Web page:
Market: Interior & Architectural
Smugger since: 2008
- Being named Hawaiian Style magazine’s architectural photographer of record for the islands
- Realizing she was shooting multimillion-dollar properties on a daily basis
- Bringing revenues nearly back to where they were before the housing crash of 2008
- Site customizability
- Image quality
- Customer service
- Mobile presence
- Search engine optimization (SEO) tools
- Quick-share to social media
Movin’ on up
Anderson never intended to become an interiors photographer. Living in exotic Hawaii, she had always loved photography and simply fell into shooting editorial for a local magazine with an international audience. The magazine did not survive the recession, but her contacts did; before long, realtors were asking her to photograph high-end properties. “I discovered that I really loved doing editorial work because it told a story,” Anderson says. “Shooting interiors and architecture can also tell a story. You have these gorgeous properties to shoot. I was excited to get back and pull images off my card and work with them. I decided to make it my specific goal in my work.” Before long, she’d schooled herself in the necessities of her specialty, including optimizing interior lighting. In addition to commercial work, her images have been published in Hawaiian Style, Luxury Pools and other national publications.
SmugMug in the house
Anderson’s passion for SmugMug can be summed up in two words: esthetics and marketing. “Before moving over to SmugMug, I was being hosted by another site, where my images lacked life and luster,” she says. “On more than a few occasions, people have said how clear and crisp my images look, and this is because of Smugmug.” Her work to customize her site also paid off. “When I first joined, I knew I wanted plenty of customization,” she says. “I perused [forum] threads for a solid week looking for tweaks. The heroes were always helpful and I got my answers quickly.” Reaching out to her client base of home builders, architects, landscape architects, interior designers, pool folks, restaurants and pretty much anyone in hospitality or with a business they want to market professionally also requires a strong command of Google SEO. “Smugmug helped get my site [indexed] faster on Google and gave me the tools to expand on what they’d done by easily allowing keywords on images.” Anderson recommends naming the images you post instead of using generic file numbers to help boost your search results. When she relocated from Hawaii to Houston recently, she changed all her images’ tags in her SmugMug galleries, a move Google Analytics has shown was successful. In fact, optimizing her tagging using SmugMug features like captioning and keywords has helped Anderson appear in the top three or four Google results when potential clients search for such phrases as “Houston Interior Photographer” and “Houston Architectural Photographer.”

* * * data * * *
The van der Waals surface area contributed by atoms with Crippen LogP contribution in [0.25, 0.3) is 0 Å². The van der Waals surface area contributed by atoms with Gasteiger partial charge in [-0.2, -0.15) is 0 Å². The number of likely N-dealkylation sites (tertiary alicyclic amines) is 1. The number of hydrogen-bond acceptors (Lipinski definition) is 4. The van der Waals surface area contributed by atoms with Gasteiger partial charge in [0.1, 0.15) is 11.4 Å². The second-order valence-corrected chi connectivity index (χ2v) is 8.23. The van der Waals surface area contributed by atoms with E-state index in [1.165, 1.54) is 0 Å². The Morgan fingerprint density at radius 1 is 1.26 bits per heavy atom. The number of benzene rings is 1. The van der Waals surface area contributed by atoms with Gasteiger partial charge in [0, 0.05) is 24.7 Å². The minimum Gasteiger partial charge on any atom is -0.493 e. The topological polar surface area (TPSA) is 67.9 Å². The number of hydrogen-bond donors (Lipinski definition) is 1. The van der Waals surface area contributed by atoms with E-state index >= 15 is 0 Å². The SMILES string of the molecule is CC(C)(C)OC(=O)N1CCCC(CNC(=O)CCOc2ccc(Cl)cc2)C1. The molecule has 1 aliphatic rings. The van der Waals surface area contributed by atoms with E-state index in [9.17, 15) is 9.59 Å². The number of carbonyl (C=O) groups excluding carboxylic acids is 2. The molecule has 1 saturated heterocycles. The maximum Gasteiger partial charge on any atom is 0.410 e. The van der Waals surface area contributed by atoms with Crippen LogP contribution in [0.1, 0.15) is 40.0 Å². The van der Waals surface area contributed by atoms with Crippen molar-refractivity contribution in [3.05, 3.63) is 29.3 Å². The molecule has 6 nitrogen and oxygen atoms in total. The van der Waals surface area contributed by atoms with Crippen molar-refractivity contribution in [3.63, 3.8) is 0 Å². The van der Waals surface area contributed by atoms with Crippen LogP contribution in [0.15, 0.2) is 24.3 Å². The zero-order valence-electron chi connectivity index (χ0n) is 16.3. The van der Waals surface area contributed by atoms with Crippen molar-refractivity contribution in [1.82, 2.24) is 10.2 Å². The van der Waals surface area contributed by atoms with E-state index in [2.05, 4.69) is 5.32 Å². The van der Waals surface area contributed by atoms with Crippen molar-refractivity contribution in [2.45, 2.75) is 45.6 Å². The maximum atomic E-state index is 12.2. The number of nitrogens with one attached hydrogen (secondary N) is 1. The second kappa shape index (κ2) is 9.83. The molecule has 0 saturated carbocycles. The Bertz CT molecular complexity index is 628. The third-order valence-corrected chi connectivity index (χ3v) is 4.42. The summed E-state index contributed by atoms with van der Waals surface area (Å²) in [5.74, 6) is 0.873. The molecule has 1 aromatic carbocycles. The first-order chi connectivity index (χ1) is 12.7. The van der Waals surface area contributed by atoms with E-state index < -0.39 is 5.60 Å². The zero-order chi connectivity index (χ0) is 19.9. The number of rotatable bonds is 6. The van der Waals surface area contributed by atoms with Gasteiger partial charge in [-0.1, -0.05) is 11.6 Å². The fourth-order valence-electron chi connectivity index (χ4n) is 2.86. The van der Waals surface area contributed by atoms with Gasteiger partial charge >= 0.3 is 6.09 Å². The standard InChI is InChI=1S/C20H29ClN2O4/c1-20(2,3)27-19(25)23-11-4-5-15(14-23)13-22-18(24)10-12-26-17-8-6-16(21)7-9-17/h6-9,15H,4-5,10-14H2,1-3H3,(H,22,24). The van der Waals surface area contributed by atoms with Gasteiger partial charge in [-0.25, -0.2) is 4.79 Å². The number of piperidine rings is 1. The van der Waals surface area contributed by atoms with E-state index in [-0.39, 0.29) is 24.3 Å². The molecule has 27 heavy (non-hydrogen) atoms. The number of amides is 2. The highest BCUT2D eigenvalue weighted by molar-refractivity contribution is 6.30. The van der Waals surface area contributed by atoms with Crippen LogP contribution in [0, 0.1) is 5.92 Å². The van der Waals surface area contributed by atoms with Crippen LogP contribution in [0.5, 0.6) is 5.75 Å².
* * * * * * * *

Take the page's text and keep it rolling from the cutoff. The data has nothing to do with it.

Animating the inanimate
Like photographers who shoot live subjects, Anderson enjoys creating images that prompt an emotional response in viewers, pointing out that all photographers love creating beautiful images, regardless of specialty. “I love the inanimate part of photography,” she says. “Lines, color, décor…I find them all appealing. It’s creating beauty—creating something that one wants to walk through.” She credits SmugMug with making her shots look equally striking on her site, monitor and in print. “It’s a consistency that I appreciate—SmugMug is so focused on the look, the best quality, the best sharpness you can get.” Citing image display as one of her most-used features, Anderson points out that you save time using galleries for proofing. “The ability to view them in the larger size is extremely helpful.”
When the bubble burst
The recession hit the real estate industry hard. Anderson was caught in the resulting tidal wave. “After almost nine years in Hawaii, I made a move back to Houston and started over. SmugMug was right behind me. I was fortunate to have a good portfolio; it just took some marketing effort on my part.” Anderson hasn’t changed her focus so much as her tactics. “I’m doing mostly interiors and architecture and I really enjoy that. I was working with a lot of realtors in Hawaii. When I got back to Texas, I realized that was a mistake. I quickly switched gears to focus on builders. They have the budget and were building consistently.” After landing some steady clients, Anderson’s business has thrived, mostly via word-of-mouth and Google. She emphasizes that social media is one of the best ways to get your work seen by potential clients, and uses SmugMug’s quick-share tool often. “When I’ve uploaded new images, it’s great to be able to share the link on my favorite social media sites in one click,” she says.
Building a future
When it comes to futures planning, Anderson believes technology’s where it’s at. “SmugMug has given me a mobile presence. I was reading about that last year, that ‘if you don’t have one by end of year, you’re missing out on ‘X’ percent of business,” she says. “Once again, SmugMug had my back. I depend on that. I wear a lot of hats; I appreciate that they are on top of this.” Excited about future site customization she has planned, Anderson looks forward to continuing the partnership. “Images will always be needed. We just need to figure out how they will be used,” she says. “My images are used mostly online, and I need to stay on top of what’s coming in technology.”